The Animal Rescue League of Boston (ARL) is pleased to announce that Governor Charlie Baker has officially signed PAWS II into law. An Act to Protect Animal Welfare and Safety in Cities and Towns passed unanimously in both the Senate and House, and was part of a whirlwind of activity for Governor Baker this past Thursday, who signed 53 bills into law.

PAWS II is an enormous step forward for animal protection law in Massachusetts and includes the following provisions:

  • Establishes a commission to explore mandatory reporting of animal cruelty (ARL will have a designated representative)
  • Ensures property owners check vacant properties for abandoned animals
  • Prohibits the automatic euthanasia of animal fighting victims
  • Ensures more efficient enforcement of animal control laws
  • Prohibits sexual contact with an animal
  • Prohibits the drowning of animals
  • Requires insurance companies offering homeowners or renters insurance to record and report circumstances surrounding dog-related incident claims to the MA Division of Insurance, the clerks in the Senate and House, and the ways and means committees for three years (last report to be filed by Jan 1, 2022)

“This legislation is a huge leap forward for animal protection in Massachusetts and was several years in the making,” said ARL President Mary Nee. “The Animal Rescue League of Boston is thrilled with its passage and appreciate the hard work and dedication of our elected officials to make the welfare of animals throughout the Commonwealth a priority.”

PAWS II builds upon the original PAWS Act that was passed in 2014 and was born out of the horrific discovery of the dog forever known as Puppy Doe in 2013. Along with increasing animal cruelty penalties and requiring veterinarians to report suspected abuse, the PAWS Act created the Animal Cruelty and Protection Task Force. ARL President Mary Nee was part of the 11-member group who was charged with investigating the effectiveness of existing laws, and determining where gaps still exist.

The PAWS II Act is a direct reflection of the Task Force’s hard work and recommendations.

ARL worked in collaboration with the Humane Society of the United States, MSPCA, and Best Friends Animal Society to educate the public and advocate for the passage of this bill and would sincerely like to thank the following legislators for their leadership and commitment to animal protection:

PAWS II Sponsors: Senator Mark Montigny; Senator Bruce Tarr; Representative Louis Kafka
Conference Committee: Representative Jim O’Day; Representative David Muradian, Representative Sarah Peake; Senator Tarr; Senator Montigny; Senator Adam Hinds

MA House: Representative Robert DeLeo (House Speaker); Representative Jeffery Sanchez (House Ways and Means Chair)

MA Senate: Senator Karen Spilka (Senate President); Senator Harriette Chandler (Former Senate President)


Governor Baker and MSP Join ARL for Too Hot for Spot Demonstration

ARL’s fifth annual public awareness campaign

This past Friday, the Animal Rescue League of Boston (ARL) was joined by Massachusetts Governor Charlie Baker, legislators, and the Massachusetts State Police Major Richard Ball to once again remind pet owners of the dangers of heat stroke for pets, particularly in hot cars.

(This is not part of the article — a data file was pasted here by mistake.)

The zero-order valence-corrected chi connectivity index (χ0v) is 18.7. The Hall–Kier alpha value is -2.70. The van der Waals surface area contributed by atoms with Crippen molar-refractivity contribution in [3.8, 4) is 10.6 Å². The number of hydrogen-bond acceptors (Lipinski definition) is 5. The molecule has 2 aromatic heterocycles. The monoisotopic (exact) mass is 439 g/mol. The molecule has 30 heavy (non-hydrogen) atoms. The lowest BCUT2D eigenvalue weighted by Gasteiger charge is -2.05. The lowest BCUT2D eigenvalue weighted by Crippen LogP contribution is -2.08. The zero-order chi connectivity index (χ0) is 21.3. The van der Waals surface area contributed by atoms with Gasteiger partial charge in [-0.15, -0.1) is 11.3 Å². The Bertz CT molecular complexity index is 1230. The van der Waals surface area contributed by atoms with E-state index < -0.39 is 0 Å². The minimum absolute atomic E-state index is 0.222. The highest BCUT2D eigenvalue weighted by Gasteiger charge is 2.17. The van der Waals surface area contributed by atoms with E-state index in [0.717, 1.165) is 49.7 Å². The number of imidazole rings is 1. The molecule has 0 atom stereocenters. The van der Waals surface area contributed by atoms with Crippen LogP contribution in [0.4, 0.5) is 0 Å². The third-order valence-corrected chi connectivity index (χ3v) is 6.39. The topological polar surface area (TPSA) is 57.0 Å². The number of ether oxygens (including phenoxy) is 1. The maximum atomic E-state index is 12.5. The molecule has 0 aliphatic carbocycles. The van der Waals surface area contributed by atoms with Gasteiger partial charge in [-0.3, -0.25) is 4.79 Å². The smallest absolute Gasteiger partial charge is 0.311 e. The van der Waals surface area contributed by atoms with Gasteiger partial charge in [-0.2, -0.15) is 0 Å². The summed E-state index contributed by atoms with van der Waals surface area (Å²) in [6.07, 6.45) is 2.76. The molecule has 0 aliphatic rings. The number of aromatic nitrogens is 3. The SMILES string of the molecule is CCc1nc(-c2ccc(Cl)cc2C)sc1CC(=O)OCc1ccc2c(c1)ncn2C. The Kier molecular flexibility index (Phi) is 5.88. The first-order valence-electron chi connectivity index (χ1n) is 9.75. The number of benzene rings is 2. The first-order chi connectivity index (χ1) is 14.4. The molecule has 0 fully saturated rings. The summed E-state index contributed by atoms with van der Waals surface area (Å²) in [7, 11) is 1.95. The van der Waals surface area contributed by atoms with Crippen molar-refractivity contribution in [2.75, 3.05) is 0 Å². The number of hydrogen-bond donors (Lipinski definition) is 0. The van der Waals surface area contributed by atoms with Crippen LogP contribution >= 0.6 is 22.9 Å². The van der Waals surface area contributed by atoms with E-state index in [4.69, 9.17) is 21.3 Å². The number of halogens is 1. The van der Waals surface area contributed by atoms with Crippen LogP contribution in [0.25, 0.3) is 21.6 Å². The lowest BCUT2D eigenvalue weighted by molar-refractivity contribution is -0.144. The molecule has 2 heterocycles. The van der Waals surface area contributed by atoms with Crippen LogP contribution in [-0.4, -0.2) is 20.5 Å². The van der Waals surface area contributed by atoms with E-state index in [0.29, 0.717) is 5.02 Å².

It is the fifth year ARL has imparted the “Too Hot for Spot” summer pet safety message throughout the Commonwealth. ARL is spreading this message through social media, flyers, car magnets, media partnerships, and digital billboards throughout the state thanks to billboard space generously donated by MassDOT and IBEW Local 103.

The event took place in front of the Massachusetts State House, and included a demonstration with ARL’s stuffed dog “Spot” to show how quickly the inside of a car can heat up – even with seemingly mild temperatures and the windows cracked.

It was a perfect summer day with temperatures hovering around 80 degrees. In just 10 minutes the temperature inside ARL’s Rescue Services vehicle rose to well over 120 degrees. It’s important to remember that animals do not sweat like humans do, and cannot efficiently regulate their body temperature in an environment such as a hot car.

Massachusetts General Law Ch. 140, Section 174f was signed by Governor Baker in 2016, and prohibits confining an animal “in a motor vehicle in a manner that could reasonably be expected to threaten the health of the animal due to exposure to extreme or cold”. The law also allows first responders and ordinary citizens to enter a vehicle to remove an animal if it’s deemed that its life is in imminent danger.

“While our hope is that no one ever has to rescue an animal from a hot car, we understand those situations unfortunately do arise and lives can depend on a quick response,” said Governor Charlie Baker. “Educating the public on the dangers of leaving pets in hot cars and the measures they can take to rescue an animal in need is a key prevention tool, and I thank the ARL for once again launching this important campaign.”

“Our pets provide limitless love and companionship, and we must do everything to protect them from neglectful owners who time and time again have shown a cruel disregard for their welfare,” said State Senator Mark Montigny, lead sponsor of the 2016 law penalizing the leaving of pets in hot cars.